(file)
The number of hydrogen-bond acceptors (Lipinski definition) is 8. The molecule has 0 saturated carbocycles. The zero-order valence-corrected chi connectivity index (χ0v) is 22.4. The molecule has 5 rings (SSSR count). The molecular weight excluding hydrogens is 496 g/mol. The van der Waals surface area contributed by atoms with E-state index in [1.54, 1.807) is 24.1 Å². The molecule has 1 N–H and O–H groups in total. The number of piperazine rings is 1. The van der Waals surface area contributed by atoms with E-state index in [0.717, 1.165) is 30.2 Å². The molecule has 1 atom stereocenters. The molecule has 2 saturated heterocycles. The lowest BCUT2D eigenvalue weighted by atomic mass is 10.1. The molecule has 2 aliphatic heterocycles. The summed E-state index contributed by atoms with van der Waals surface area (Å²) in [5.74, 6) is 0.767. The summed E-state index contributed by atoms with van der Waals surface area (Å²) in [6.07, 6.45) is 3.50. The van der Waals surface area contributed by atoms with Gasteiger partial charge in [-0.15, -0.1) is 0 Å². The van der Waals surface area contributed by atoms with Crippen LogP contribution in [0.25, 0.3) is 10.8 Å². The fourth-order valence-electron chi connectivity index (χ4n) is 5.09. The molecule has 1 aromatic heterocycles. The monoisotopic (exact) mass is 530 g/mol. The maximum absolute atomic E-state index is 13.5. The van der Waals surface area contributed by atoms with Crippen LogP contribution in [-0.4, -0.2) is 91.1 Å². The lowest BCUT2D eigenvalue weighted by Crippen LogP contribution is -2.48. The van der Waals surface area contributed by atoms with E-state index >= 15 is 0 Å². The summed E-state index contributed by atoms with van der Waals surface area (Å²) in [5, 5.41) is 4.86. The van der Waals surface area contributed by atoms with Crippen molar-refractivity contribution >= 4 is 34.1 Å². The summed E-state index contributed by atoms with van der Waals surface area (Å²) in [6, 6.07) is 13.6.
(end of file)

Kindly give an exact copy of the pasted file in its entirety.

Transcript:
The number of hydrogen-bond acceptors (Lipinski definition) is 8. The molecule has 0 saturated carbocycles. The zero-order valence-corrected chi connectivity index (χ0v) is 22.4. The molecule has 5 rings (SSSR count). The molecular weight excluding hydrogens is 496 g/mol. The van der Waals surface area contributed by atoms with E-state index in [1.54, 1.807) is 24.1 Å². The molecule has 1 N–H and O–H groups in total. The number of piperazine rings is 1. The van der Waals surface area contributed by atoms with E-state index in [0.717, 1.165) is 30.2 Å². The molecule has 1 atom stereocenters. The molecule has 2 saturated heterocycles. The lowest BCUT2D eigenvalue weighted by atomic mass is 10.1. The molecule has 2 aliphatic heterocycles. The summed E-state index contributed by atoms with van der Waals surface area (Å²) in [5.74, 6) is 0.767. The summed E-state index contributed by atoms with van der Waals surface area (Å²) in [6.07, 6.45) is 3.50. The van der Waals surface area contributed by atoms with Gasteiger partial charge in [-0.15, -0.1) is 0 Å². The van der Waals surface area contributed by atoms with Crippen LogP contribution in [0.25, 0.3) is 10.8 Å². The fourth-order valence-electron chi connectivity index (χ4n) is 5.09. The molecule has 1 aromatic heterocycles. The monoisotopic (exact) mass is 530 g/mol. The maximum absolute atomic E-state index is 13.5. The van der Waals surface area contributed by atoms with Crippen LogP contribution in [-0.4, -0.2) is 91.1 Å². The lowest BCUT2D eigenvalue weighted by Crippen LogP contribution is -2.48. The van der Waals surface area contributed by atoms with E-state index >= 15 is 0 Å². The summed E-state index contributed by atoms with van der Waals surface area (Å²) in [5, 5.41) is 4.86. The van der Waals surface area contributed by atoms with Crippen molar-refractivity contribution >= 4 is 34.1 Å². The summed E-state index contributed by atoms with van der Waals surface area (Å²) in [6, 6.07) is 13.6.